Stock markets react positively to news of trade talks resuming

  • US stock markets are reacting positively to news of trade talks resuming
  • Asian stocks are trading higher today
  • USD/EUR reaches two-week high, GBP/USD approaching two-year low after Boris Johnson’s victory

Stock markets in the United States traded higher on Tuesday after news emerged that in-person trade discussions between the US and China are set to resume next week. Investors were also encouraged by a large number of mostly positive earnings reports.

The Dow Jones strengthened by 177.29 points, or 0.65 per cent, while the S&P 500 traded 20.44 points, or 0.68 per cent, higher.

Most Asian stocks followed their American counterparts’ example this morning, trading higher on the news of the trade talks resuming next week. The USD reached its highest level in two weeks against the Euro two days before this week’s ECB meeting.

Meanwhile, the Australian dollar weakened after a well-known economist predicted that the country’s central bank would reduce interest rates earlier than expected. 

In Sydney, Tokyo, Hong Kong and Shanghai, equity benchmarks all gained ground, but there was a contraction in Seoul. Futures on the S&P 500 remained fairly stable after that benchmark strengthened to above 3,000 yesterday. Crude oil prices increased for the fourth consecutive day.

In the UK, the GBP dropped to within a cent of its lowest level against the USD in well over two years after it was confirmed that Boris Johnson is set to become Theresa May’s successor as British Prime Minister.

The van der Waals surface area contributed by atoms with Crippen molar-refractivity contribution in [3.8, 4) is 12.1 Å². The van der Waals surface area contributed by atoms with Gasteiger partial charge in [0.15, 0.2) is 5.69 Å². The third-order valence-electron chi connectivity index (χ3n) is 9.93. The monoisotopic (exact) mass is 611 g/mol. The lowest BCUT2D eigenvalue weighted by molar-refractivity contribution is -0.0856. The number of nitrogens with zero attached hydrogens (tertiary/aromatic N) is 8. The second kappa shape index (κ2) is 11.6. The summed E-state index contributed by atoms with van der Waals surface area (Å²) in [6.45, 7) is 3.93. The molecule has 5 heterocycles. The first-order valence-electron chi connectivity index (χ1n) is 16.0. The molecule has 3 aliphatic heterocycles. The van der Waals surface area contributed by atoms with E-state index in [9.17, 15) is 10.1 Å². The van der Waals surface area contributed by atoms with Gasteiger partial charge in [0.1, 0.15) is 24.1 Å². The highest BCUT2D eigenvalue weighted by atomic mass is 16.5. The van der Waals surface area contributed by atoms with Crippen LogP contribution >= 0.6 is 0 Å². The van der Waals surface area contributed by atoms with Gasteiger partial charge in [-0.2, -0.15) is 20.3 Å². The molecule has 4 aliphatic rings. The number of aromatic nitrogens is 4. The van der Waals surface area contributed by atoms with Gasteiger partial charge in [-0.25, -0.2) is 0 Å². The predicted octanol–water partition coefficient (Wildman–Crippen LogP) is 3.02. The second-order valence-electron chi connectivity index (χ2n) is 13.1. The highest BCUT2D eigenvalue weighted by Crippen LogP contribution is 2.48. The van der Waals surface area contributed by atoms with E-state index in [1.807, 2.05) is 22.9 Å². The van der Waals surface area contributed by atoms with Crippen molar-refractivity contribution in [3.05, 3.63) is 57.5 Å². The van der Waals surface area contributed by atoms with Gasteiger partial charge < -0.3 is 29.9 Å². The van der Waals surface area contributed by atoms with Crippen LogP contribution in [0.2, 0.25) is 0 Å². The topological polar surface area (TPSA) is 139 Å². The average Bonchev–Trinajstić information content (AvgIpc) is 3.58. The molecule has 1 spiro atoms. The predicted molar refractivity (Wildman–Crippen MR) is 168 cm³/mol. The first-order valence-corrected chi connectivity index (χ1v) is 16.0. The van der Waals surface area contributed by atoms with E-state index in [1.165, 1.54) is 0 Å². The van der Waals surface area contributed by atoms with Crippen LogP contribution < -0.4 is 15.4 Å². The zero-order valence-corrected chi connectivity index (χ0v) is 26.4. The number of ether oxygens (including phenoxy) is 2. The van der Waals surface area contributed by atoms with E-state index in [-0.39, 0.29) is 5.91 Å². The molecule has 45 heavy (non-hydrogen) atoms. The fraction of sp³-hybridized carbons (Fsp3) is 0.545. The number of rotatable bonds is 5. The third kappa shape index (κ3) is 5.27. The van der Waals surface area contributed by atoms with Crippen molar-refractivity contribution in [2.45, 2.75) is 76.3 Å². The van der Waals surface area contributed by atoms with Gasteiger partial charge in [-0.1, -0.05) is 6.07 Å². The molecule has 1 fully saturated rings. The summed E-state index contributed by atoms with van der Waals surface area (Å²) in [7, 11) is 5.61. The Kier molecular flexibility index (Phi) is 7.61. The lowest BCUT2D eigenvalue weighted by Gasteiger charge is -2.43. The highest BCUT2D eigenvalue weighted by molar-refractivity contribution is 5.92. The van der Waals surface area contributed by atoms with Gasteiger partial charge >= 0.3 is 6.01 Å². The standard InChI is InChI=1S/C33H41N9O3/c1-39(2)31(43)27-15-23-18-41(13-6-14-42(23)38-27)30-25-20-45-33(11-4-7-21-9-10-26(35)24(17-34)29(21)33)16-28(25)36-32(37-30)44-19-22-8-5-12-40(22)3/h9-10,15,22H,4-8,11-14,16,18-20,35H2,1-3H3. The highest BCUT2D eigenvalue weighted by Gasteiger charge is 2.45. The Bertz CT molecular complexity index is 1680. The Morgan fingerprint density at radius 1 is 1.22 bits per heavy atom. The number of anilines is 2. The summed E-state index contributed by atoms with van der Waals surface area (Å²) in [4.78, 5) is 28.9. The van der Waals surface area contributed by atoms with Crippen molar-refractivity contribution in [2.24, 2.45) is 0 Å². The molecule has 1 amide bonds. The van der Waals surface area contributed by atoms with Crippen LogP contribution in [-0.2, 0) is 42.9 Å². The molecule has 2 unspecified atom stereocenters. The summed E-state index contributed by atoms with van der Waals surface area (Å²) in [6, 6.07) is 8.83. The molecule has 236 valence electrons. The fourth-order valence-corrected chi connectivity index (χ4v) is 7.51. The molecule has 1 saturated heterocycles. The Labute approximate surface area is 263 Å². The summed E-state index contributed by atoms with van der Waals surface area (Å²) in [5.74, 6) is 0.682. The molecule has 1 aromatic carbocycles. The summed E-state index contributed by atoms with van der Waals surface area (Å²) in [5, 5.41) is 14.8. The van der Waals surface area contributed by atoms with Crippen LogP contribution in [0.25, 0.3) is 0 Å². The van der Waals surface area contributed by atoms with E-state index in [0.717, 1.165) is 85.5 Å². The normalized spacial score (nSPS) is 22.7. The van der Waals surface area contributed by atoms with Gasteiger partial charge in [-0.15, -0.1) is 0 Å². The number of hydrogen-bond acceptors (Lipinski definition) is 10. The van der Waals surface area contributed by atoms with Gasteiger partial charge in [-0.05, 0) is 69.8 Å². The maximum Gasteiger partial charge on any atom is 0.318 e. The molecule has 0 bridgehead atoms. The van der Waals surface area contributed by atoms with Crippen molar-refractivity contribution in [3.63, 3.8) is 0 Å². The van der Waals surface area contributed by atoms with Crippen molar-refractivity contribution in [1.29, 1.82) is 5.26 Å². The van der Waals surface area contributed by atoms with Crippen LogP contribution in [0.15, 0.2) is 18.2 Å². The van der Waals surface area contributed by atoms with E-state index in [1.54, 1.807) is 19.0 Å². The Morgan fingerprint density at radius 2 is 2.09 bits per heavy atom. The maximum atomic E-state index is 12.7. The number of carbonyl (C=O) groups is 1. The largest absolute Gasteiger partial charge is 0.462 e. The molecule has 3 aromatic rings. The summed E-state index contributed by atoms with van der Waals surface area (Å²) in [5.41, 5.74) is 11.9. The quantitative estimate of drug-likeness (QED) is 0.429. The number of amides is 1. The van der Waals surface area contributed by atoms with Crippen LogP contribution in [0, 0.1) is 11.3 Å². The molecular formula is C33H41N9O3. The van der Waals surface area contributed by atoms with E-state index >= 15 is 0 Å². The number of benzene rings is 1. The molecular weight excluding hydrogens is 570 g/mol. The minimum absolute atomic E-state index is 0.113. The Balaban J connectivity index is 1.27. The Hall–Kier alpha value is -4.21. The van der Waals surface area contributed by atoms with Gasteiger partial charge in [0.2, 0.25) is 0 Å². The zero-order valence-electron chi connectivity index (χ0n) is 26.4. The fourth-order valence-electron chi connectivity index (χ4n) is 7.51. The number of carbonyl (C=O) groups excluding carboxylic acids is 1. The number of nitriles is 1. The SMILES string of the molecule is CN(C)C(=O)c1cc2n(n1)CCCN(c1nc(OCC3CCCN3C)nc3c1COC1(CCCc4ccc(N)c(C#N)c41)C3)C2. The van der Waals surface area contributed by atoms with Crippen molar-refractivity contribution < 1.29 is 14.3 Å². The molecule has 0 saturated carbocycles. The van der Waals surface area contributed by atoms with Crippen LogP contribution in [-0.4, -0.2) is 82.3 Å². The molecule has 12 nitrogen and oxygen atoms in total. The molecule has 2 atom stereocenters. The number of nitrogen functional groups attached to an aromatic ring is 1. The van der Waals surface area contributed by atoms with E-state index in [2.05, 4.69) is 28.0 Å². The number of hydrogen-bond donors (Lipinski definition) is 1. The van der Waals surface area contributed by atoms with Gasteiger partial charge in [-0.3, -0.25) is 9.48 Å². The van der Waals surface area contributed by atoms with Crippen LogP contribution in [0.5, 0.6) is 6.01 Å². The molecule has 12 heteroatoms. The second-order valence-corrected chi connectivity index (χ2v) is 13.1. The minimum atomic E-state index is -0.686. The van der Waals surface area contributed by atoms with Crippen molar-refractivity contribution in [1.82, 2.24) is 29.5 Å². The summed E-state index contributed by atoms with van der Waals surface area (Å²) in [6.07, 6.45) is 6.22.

Important upcoming events

The earnings season in the US is still in full swing, and companies set to release earnings reports this week include Alphabet,, Caterpillar, Unilever, Boeing and McDonald’s. On the other side of the pond, tomorrow will bring the ECB policy decision. Economists and analysts generally expect officials to signal their readiness for an interest rate cut and possibly wider stimulus measures. 

Stock markets falter after renewed trade war threats from Trump

  • Trump threatens to impose tariffs on $325bn more Chinese imports
  • S&P 500, Nasdaq Composite Index and Dow Jones Industrial Average subsequently trade lower
  • Materials and industrial sectors strengthened

Stock markets in the United States were dragged down yesterday by disappointing bank earnings and renewed threats from Donald Trump over the trade war with China. Not only did he say that a trade resolution could be “a long way off”, but he also threatened to impose tariffs on an extra $325bn worth of imports from China.

Chinese commerce minister Zhong Sham will soon join the negotiation team, which some observers expect could mean a tougher stance from China in these negotiations.

The S&P 500 dropped by 0.34 to close at 3,004.04. The Nasdaq Composite ended 0.43 down at 8,222.80, and the Dow Jones Industrial Average dropped by 0.09 to close at 27,335.63.

Wells Fargo dropped by up to 3 percent after its net interest income came in well below Wall Street estimates.

Goldman Sachs announced higher-than-expected equities sales and trading revenue. This boosted its stock price by 2 per cent. JPMorgan announced an 11 per cent increase in consumer and community bank revenues, which helped its EPS to exceed Wall Street estimates.

Meanwhile, meal kit delivery service Blue Apron’s share price exploded by up to 50 per cent.

The biggest gainers and losers on the S&P 500 were:

  • J.B. Hunt Transportation Services, up 5.79 per cent
  • Charles Schwab, up 3.50 per cent
  • Alaska Air Group, up 3.27 per cent
  • Western Digital, down 5.91 per cent
  • NRG Energy, down 4.66 per cent
  • First Republic Bank, down 4.35 per cent

The S&P 500’s technical index fell by nearly 0.9 per cent.

Energy stocks notched up the biggest losses, while the materials and industrial sectors gained between 0.2 per cent and 0.7 per cent.